The Gupta Option 2019 – Superstruct field report from the DCAR of the future

May 18, 2009
Vodpod videos no longer available.

Vinay Gupta just forwarded us this lovely report from the future of the DCAR, produced as part of the brilliant Superstruct online futuring game (curated by the Institute for the Future, by the way, whose latest 10 year forecast we have been profiling here).

This is a wonderful piece of future theatre, synthesizing issues of electronic democracy, internally displaced peoples, state failure, and global pandemics.  Scenario planning exercises should all be this fun.

Thanks Vinay!

Advertisements

GPS accuracy could start to drop in 2010

May 17, 2009

gps

A new US GAO report has found that organisational factors in the US Air Force’s contracting and budget management process may result in decreased accuracy or even failure of the global GPS system, starting in 2010.

From the report:

The Global Positioning System (GPS), which provides positioning, navigation, and timing data to users worldwide, has become essential to U.S. national security and a key tool in an expanding array of public service and commercial applications at home and abroad. The United States provides GPS data free of charge. The Air Force, which is responsible for GPS acquisition, is in the process of modernizing GPS. In light of the importance of GPS, the modernization effort, and international efforts to develop new systems, GAO was asked to undertake a broad review of GPS.

The report reviewed the Air Force’s replacement programme for the ageing GPS satellites and that,

“If the Air Force does not meet its schedule goals for development of GPS IIIA satellites, there will be an increased likelihood that in 2010, as old satellites begin to fail, the overall GPS constellation will fall below the number of satellites required to provide the level of GPS service that the U.S. government commits to. Such a gap in capability could have wide-ranging impacts on all GPS users, though there are measures the Air Force and others can take to plan for and minimize these impacts.”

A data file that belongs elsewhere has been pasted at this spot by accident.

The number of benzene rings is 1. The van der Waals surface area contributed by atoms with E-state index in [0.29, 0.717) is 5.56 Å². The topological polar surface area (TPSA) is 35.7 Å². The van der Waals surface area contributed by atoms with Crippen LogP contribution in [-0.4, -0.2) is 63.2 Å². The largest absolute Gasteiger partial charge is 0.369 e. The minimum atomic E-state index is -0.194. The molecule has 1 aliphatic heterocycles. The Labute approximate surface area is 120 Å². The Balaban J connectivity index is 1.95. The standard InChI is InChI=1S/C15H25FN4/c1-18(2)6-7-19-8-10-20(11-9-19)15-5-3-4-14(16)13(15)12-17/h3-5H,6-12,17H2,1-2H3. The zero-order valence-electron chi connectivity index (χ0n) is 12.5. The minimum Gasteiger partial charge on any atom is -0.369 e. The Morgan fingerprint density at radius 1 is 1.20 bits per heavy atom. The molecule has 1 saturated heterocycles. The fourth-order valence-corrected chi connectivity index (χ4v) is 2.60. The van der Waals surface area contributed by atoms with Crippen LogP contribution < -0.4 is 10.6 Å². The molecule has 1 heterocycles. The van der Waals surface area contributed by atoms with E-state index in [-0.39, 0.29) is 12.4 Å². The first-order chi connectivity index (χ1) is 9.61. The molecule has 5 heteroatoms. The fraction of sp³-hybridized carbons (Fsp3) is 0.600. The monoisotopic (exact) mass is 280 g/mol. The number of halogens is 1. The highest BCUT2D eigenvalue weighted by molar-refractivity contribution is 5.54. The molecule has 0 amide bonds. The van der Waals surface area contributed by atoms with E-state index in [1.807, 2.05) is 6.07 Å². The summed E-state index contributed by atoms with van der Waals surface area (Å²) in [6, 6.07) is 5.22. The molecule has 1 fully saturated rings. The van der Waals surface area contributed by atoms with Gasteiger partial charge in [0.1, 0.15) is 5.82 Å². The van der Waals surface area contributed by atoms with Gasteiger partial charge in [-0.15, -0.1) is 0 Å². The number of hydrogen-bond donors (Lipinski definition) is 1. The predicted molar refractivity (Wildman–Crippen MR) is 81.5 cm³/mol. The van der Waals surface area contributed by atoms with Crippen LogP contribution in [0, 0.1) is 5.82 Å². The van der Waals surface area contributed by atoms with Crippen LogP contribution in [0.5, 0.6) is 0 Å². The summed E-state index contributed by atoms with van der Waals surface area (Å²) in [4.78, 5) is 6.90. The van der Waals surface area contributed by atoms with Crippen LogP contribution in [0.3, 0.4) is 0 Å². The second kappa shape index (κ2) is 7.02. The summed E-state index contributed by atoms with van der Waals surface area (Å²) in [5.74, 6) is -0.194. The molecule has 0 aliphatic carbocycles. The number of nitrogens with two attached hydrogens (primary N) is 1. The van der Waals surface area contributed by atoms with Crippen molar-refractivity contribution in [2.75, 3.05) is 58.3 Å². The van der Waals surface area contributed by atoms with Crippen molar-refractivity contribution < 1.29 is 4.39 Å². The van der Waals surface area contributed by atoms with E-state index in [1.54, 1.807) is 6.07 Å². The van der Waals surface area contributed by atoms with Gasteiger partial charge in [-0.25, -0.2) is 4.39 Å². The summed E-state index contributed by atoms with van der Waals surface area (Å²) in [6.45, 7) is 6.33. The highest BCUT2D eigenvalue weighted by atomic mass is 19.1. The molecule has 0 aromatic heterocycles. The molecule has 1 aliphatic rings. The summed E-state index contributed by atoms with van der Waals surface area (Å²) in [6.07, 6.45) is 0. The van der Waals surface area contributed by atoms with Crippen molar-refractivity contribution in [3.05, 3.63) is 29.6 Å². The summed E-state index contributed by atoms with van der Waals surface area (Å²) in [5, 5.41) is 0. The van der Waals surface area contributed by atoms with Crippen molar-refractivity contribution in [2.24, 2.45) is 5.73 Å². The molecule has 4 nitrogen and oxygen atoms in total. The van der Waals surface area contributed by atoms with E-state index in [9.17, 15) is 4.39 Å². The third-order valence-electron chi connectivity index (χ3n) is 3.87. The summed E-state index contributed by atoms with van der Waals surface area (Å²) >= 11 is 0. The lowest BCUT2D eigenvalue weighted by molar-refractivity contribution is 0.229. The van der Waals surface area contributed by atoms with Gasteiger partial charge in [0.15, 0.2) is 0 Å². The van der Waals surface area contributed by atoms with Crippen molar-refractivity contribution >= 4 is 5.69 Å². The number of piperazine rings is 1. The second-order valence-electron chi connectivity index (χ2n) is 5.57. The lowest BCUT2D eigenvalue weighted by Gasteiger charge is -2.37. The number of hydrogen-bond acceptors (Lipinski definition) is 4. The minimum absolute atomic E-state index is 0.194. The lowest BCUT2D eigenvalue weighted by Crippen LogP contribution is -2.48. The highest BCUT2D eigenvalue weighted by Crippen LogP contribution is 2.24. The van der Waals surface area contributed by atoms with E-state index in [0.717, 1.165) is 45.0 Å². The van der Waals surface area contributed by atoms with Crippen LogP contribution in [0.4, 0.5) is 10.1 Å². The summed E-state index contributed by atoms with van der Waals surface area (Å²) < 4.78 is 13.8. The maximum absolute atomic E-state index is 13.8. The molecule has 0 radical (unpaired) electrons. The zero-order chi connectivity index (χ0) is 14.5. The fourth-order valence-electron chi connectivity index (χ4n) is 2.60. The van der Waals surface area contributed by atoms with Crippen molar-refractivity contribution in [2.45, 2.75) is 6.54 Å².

It concludes, “it is uncertain whether the Air Force will be able to acquire new satellites in time to maintain current GPS service without interruption. If not, some military operations and some civilian users could be adversely affected.”

Commentary

We have become so dependent on GPS in many ways over the last 5 to 10 years.  Crowd sourced crisis mapping, rapid disaster response, and large force co-ordination all depend on GPS and location awareness abilities.

I would love to see a scenario play out whereby aid, development and military organisations invest increasing resource on such advanced location aware technologies, only to have them fail or decay.  What would such a scenario look like?

Obviously the US military won’t let the system fail.  A commentary on TidBITS writes that, “even if the satellite constellation drops below 24 satellites, that doesn’t mean that GPS service will fail altogether. It does mean that the level of accuracy that both military and civilian users have become accustomed to – which is actually higher than promised – may degrade significantly.”

Alternative systems also may come online in the coming years.  The EU is developing a civilian GPS system called Galileo, scheduled to come online in 2013, and the Russian GLONOSS system may be repaired as well (the system was developed in 1995, but fell into disrepair due to lack of funds.  It has been promised to come back online by 2010, but there are doubts about this).

It is likely that the US Air Force will fix the system before disruptions become critical.  It is also likely, however given the history of bureaucracy and budgetary inflation at the Pentagon (see the F-111, B-1, or F-15 debacles for case studies), that these repairs won’t be done in a timely or efficient manner, but only at great expense and with great fanfare and inefficiency after the fact.


IFTF 10 year forecast: Civil Society, New Commons

May 5, 2009

newcommons

We continue our series reviewing key themes from The Institute for the Future’s latest 10 year forecast.  In this post, Civil Society: New Commons

The next theme we will be reviewing from the IFTF’s new 10 year forecast is that of culture.  The IFTF writes,

Even as our natural commons seem on the verge of collapse, a host of new commons offer an alternative look at capitalism: a new set of principles for organizing resources to meet the needs of human society in the 21st century.  Geographically agnostic, digitally supported, new commons are emerging as institutional forms that may well provide the resilience necessary for adapting our rapidly changing ecologies.

The IFTF goes on.  “New commons are shared resources that are managed from the bottom up to create new platforms for generating wealth and value – in the spaces between private and public, social and economic, digital and physical.”

Detailed topics include:

  • Identity commons: identity commons provide the tools for individuals to manage their online identities as a publicly accessible but privately maintained resource – freeing personal virtual identities from private Web sites.